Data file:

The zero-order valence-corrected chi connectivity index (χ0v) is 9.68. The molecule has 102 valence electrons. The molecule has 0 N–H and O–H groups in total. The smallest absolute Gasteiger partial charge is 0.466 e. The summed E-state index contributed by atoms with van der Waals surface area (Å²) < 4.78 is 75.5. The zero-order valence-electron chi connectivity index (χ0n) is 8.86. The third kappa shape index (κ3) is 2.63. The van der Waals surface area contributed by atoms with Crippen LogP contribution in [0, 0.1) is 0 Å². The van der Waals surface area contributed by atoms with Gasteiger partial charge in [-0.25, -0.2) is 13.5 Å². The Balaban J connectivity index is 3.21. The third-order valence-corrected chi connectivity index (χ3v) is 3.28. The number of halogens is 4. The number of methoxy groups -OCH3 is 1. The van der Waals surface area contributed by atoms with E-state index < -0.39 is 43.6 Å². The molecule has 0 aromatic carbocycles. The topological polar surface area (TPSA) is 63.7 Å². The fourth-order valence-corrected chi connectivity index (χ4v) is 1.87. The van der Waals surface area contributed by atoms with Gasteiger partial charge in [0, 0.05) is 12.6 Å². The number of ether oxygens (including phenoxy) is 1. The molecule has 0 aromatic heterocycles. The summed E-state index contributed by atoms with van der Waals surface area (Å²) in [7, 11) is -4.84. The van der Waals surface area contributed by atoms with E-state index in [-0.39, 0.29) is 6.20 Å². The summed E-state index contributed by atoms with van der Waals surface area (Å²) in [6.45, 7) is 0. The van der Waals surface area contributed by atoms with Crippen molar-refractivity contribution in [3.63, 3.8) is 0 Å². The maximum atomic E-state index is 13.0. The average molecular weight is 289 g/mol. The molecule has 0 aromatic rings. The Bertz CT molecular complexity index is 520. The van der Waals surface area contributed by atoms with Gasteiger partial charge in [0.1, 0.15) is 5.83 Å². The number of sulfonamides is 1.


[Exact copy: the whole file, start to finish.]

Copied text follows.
The zero-order valence-corrected chi connectivity index (χ0v) is 9.68. The molecule has 102 valence electrons. The molecule has 0 N–H and O–H groups in total. The smallest absolute Gasteiger partial charge is 0.466 e. The summed E-state index contributed by atoms with van der Waals surface area (Å²) < 4.78 is 75.5. The zero-order valence-electron chi connectivity index (χ0n) is 8.86. The third kappa shape index (κ3) is 2.63. The van der Waals surface area contributed by atoms with Crippen LogP contribution in [0, 0.1) is 0 Å². The van der Waals surface area contributed by atoms with Gasteiger partial charge in [-0.25, -0.2) is 13.5 Å². The Balaban J connectivity index is 3.21. The third-order valence-corrected chi connectivity index (χ3v) is 3.28. The number of halogens is 4. The number of methoxy groups -OCH3 is 1. The van der Waals surface area contributed by atoms with E-state index < -0.39 is 43.6 Å². The molecule has 0 aromatic carbocycles. The topological polar surface area (TPSA) is 63.7 Å². The fourth-order valence-corrected chi connectivity index (χ4v) is 1.87. The van der Waals surface area contributed by atoms with Gasteiger partial charge in [0, 0.05) is 12.6 Å². The number of ether oxygens (including phenoxy) is 1. The molecule has 0 aromatic heterocycles. The summed E-state index contributed by atoms with van der Waals surface area (Å²) in [7, 11) is -4.84. The van der Waals surface area contributed by atoms with E-state index in [-0.39, 0.29) is 6.20 Å². The summed E-state index contributed by atoms with van der Waals surface area (Å²) in [6.45, 7) is 0. The van der Waals surface area contributed by atoms with Crippen molar-refractivity contribution in [3.63, 3.8) is 0 Å². The maximum atomic E-state index is 13.0. The average molecular weight is 289 g/mol. The molecule has 0 aromatic rings. The Bertz CT molecular complexity index is 520. The van der Waals surface area contributed by atoms with Gasteiger partial charge in [0.1, 0.15) is 5.83 Å². The number of sulfonamides is 1.